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Compare 1577 edition: 1 2 King Richard not being content with this excuse, would in no wise admit the same; but incontinent directed to the duke other letters, of a more rougher and hautier sort, not without tawnting and biting tearmes, and checking words, commanding him (all excuses set apart) to repaire without anie delaie to his roiall presence. The duke made to the messeng a determinate answer,The duke of Buckingham [...] professed enimie to king Richard. that he would not come to his mortall enimie, whome he neither loued, nor fa|uoured: and immediatlie prepared open warre a|gainst him, and persuaded all his complices and par|takers, that euerie man in his quarter, with all dili|gence should raise vp people & make a commotion. And by this means almost in one moment Thomas marques Dorset came out of sanctuarie, where since the begining of K. Richards daies he had continued, whose life by the onelie helpe of sir Thomas Louell was preserued from all danger & perill in this trou|blous world, gathered togither a great band of men in Yorkeshire.

Compare 1577 edition: 1 Sir Edward Courtneie, and Peter his brother bishop of Excester, raised an other amie in Deuon|shire and Cornewall. In Kent Richard Gilford and other gentlemen collected a great companie of souldiers, and openlie began warre. But king Ri|chard,K. Richards [...] in the disposing of his armie. who in the meane time had gotten togither a great strength and puissance, thinking it not most for his part beneficiall, to disperse and diuide his great armie into small branches, and particularlie to persecute anie one of the coniuration by himselfe, de|termined (all other things being set aside) with his whole puissance to set on the chiefe head, which was the duke of Buckingham. And so remoouing from London, he tooke his iournie toward Salisburie, to the intent that in his iournie he might set on the dukes armie, if he might know him in anie place in|camped, or in order of battell arraied.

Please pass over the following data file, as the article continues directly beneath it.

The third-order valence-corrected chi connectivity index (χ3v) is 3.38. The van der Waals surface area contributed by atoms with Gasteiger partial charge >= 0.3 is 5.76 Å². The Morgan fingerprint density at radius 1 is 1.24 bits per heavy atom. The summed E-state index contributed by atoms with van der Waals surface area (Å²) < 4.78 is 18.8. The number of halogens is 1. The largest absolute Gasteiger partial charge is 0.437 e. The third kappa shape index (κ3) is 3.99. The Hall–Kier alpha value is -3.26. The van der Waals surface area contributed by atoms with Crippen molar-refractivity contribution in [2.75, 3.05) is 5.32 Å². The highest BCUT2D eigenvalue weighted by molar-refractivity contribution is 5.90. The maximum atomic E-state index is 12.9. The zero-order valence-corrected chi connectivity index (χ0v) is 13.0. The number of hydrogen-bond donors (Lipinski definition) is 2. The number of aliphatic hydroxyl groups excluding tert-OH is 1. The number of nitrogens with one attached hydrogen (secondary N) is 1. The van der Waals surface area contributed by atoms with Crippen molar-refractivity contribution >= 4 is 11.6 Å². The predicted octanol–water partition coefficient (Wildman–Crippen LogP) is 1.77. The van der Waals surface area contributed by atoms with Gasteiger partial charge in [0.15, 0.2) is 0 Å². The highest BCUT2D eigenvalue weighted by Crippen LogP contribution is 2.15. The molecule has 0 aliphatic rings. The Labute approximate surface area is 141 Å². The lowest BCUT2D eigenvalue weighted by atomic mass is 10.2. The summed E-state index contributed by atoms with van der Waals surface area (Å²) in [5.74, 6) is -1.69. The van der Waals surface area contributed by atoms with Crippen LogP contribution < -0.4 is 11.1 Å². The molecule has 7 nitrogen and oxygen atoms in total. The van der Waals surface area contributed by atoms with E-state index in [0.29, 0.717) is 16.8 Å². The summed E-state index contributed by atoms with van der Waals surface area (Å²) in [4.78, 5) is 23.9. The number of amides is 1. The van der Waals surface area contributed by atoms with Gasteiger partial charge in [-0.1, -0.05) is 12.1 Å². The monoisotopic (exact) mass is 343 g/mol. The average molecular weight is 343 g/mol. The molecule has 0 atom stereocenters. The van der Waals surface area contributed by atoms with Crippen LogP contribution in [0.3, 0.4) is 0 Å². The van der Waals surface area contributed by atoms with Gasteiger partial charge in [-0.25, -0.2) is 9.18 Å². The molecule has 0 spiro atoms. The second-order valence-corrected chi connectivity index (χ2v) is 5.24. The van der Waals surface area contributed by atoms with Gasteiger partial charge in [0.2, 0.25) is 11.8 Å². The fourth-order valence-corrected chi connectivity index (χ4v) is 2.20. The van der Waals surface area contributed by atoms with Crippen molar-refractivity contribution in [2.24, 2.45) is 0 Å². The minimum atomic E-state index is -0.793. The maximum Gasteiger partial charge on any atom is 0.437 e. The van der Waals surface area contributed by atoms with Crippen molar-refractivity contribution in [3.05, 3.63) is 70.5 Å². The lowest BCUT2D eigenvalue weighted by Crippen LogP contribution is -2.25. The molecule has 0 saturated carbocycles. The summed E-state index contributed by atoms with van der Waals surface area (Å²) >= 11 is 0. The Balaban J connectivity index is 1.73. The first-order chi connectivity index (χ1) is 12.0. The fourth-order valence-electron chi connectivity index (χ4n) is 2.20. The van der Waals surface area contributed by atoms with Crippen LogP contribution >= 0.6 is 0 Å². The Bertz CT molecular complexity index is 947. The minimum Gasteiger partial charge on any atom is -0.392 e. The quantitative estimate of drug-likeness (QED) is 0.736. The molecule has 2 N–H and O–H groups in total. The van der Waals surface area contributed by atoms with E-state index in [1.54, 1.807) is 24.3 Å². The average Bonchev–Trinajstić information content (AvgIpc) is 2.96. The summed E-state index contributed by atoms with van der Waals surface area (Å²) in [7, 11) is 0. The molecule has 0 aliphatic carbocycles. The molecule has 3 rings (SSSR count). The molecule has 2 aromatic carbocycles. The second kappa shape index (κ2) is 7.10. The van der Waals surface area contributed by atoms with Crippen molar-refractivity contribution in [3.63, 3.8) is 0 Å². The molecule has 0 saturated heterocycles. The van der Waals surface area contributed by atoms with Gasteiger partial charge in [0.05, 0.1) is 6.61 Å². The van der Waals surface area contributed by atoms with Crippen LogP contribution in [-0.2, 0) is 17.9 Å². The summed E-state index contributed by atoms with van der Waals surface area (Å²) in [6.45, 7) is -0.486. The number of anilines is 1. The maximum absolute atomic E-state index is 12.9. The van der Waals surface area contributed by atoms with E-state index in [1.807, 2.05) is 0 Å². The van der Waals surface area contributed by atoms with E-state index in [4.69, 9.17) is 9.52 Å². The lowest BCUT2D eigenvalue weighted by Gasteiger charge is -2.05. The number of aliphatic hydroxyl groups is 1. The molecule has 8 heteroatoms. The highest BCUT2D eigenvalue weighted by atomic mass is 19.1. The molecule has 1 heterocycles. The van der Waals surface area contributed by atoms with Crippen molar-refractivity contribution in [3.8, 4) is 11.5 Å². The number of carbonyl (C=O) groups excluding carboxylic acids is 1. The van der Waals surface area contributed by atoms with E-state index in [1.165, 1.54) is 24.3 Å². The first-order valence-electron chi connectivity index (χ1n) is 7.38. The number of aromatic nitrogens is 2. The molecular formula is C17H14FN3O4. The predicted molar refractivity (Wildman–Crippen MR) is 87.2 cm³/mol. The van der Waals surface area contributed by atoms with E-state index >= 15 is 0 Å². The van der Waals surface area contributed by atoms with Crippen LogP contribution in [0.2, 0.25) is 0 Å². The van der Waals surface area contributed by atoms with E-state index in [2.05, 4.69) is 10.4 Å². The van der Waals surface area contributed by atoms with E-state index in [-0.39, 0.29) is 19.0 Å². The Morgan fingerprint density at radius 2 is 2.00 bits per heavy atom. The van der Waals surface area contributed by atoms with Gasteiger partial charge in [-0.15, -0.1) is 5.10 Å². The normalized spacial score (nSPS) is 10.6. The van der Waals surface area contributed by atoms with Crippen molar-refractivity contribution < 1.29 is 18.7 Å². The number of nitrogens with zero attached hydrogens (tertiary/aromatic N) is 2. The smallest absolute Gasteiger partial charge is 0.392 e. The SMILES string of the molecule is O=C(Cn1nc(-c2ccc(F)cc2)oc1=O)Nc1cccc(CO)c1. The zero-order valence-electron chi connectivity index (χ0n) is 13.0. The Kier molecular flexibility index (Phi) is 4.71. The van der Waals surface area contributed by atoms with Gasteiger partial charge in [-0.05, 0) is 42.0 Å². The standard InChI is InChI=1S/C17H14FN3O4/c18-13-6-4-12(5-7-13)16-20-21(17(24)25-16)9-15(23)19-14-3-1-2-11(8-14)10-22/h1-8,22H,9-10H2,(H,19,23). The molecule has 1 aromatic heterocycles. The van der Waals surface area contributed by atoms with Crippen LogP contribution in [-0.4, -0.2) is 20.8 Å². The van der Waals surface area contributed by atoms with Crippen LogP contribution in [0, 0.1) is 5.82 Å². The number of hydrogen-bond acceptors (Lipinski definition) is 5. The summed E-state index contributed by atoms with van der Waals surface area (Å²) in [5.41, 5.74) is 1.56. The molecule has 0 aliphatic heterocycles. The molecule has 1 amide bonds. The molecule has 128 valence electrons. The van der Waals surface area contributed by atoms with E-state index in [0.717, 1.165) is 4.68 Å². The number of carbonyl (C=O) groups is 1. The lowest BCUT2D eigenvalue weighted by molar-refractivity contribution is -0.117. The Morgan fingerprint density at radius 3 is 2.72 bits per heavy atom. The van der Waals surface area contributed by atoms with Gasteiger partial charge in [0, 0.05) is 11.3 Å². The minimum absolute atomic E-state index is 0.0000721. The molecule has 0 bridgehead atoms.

Compare 1577 edition: 1 2 The king was scarse two daies iournie from Sa|lisburie,The duke of Buckinghãs power of wild Welshmen (falseharted) doo [...]aile him. when the duke of Buckingham accompani|ed with a great power of wild Welshmen, whom he (being a man of great courage and sharpe speech) in maner against their willes had rather thereto infor|ced and compelled by lordlie and streict commande|ment, than by liberall wages and gentle demenour, which thing was the verie occasion why they left him desolate, & cowardlie forsooke him. The duke with all his power marched through the forrest of Deane, in|tending to haue passed the riuer Seuerne at Gloce|ster, & there to haue ioined his armie with the Court|neis, and other westerne men of his confederacie and affinitie. Which if he had doone, no doubt but king Richard had béene in great ieopardie, either of priua|tion of his realme, or losse of his life, or both.

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